Coronavirus Forces Universities Online

from Inside Higher Ed

After celebrating the Lunar New Year earlier this month, thousands of students at U.S. universities in China have resumed classes. But the campuses are eerily quiet, and classrooms remain empty. That’s because classes have moved online in the wake of the coronavirus.

The transition from face-to-face to fully online wasn’t one leaders at institutions such as Duke Kunshan University and New York University Shanghai had planned for. Preparing to teach a course online for the first time usually takes several months. Faculty at institutions in China have done it in less than three weeks — a remarkable feat.

“It’s been highly stressful, but at the same time, the clarity of the crisis has brought us together,” said Clay Shirky, vice provost for educational technologies at NYU in New York, who was part of the team that helped colleagues at NYU Shanghai launch their courses online.

Faced with the decision to either close the Shanghai campus and suspend teaching indefinitely or try and keep students on track, leaders at NYU chose the latter, said Shirky. “It took us a while to realize that we really needed to move the semester online,” he said. “Looking back, I wish we had made the call a little earlier.”

Hopeful that students would be able to return to campus after the holidays, NYU Shanghai planned to reopen on Feb. 3. When travel restrictions were introduced, the semester’s start date was pushed to Feb. 10. Then the Chinese Ministry of Education ordered universities across the nation not to reopen their doors, leaving faculty with a tight deadline to move classes online.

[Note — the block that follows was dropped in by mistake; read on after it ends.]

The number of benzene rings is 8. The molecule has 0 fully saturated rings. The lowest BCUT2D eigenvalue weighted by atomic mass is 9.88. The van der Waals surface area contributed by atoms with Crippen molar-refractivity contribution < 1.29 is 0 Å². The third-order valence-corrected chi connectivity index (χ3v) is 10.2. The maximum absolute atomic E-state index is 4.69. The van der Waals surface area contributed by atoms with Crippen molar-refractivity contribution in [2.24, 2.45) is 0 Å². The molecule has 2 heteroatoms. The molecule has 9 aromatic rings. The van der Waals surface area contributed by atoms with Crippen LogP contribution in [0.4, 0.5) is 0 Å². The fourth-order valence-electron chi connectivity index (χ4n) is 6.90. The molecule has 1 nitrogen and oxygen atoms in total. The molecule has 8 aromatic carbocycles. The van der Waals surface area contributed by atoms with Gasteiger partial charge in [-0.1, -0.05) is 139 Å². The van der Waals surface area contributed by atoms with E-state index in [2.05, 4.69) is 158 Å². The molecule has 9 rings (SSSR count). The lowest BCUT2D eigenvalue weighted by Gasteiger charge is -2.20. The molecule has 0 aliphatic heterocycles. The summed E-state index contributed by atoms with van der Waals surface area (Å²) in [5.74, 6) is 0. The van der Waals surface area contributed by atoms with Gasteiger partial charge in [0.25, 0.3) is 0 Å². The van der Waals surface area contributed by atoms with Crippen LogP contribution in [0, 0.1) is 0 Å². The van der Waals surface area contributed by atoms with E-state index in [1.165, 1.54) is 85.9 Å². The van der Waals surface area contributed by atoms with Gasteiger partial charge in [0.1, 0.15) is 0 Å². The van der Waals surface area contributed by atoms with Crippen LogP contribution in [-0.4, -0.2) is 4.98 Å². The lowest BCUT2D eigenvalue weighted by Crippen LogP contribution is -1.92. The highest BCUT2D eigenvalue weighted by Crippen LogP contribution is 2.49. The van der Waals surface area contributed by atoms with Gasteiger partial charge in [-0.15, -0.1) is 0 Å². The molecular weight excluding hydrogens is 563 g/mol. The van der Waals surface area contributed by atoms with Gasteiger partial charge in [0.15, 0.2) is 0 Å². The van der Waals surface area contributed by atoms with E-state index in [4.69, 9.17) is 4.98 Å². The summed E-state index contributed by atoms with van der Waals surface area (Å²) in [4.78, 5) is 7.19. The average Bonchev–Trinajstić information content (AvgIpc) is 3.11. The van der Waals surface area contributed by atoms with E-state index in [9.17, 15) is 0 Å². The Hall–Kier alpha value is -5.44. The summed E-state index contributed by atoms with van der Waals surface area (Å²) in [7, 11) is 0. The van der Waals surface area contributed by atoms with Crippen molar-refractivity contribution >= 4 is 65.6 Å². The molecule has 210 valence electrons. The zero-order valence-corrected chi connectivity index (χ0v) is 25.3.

More here.

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  1. As a college student whos first year was completely online through zoom I can say it was something that I had to adjust to. My senior year of high was all asynchronous so I did not have any clue on how to use Zoom. Coming into my first year of college had its up and downs because I would often get distracted being in the comfort of my own home. Teachers as well had to get use to teaching off of zoom, assigning test and not being able to see certain students due to the fact that cameras will not be turned on. Stated in the article above, “Preparing to teach a course online for the first time usually takes several months.” The fact that students along with teachers basically had to learn how to use certain online software’s overnight goes to show how unexpected changes can stir up overnight. The good part about remote learning it that it helped the spread of the virus decrease and still allowed for school to be in session.

  2. Even though I was not in college when all the classes went online I remember how it affected me and what I had to do to adjust to this environment. I remember it all started with everyone going home for one day and I really did not think much of it, I was happy because I thought it was going to be a few day occurrences at the longest. At the time we did not have online classes to substitute for this. Then a few days turned into two weeks and two weeks turned into the rest of the school year. After the first two weeks, we all turned to zoom for classes. It was for sure an adjustment for me. In my opinion, it was so much harder to pay attention because there were a lot more distractions in my house. I had my sibling also in class, dogs to distract me, television, and my parents. While on the other hand, I did not have much to distract me at school. In addition, it was a lot more complicated to communicate with my teachers since I could not just walk up to them and ask them a question. For the first few months I feel that it made me very lazy and unproductive, but after a while and a little adjusting I feel a lot more comfortable in the whole online classes environment. That is how the start of online classes affected me mentally and physically.

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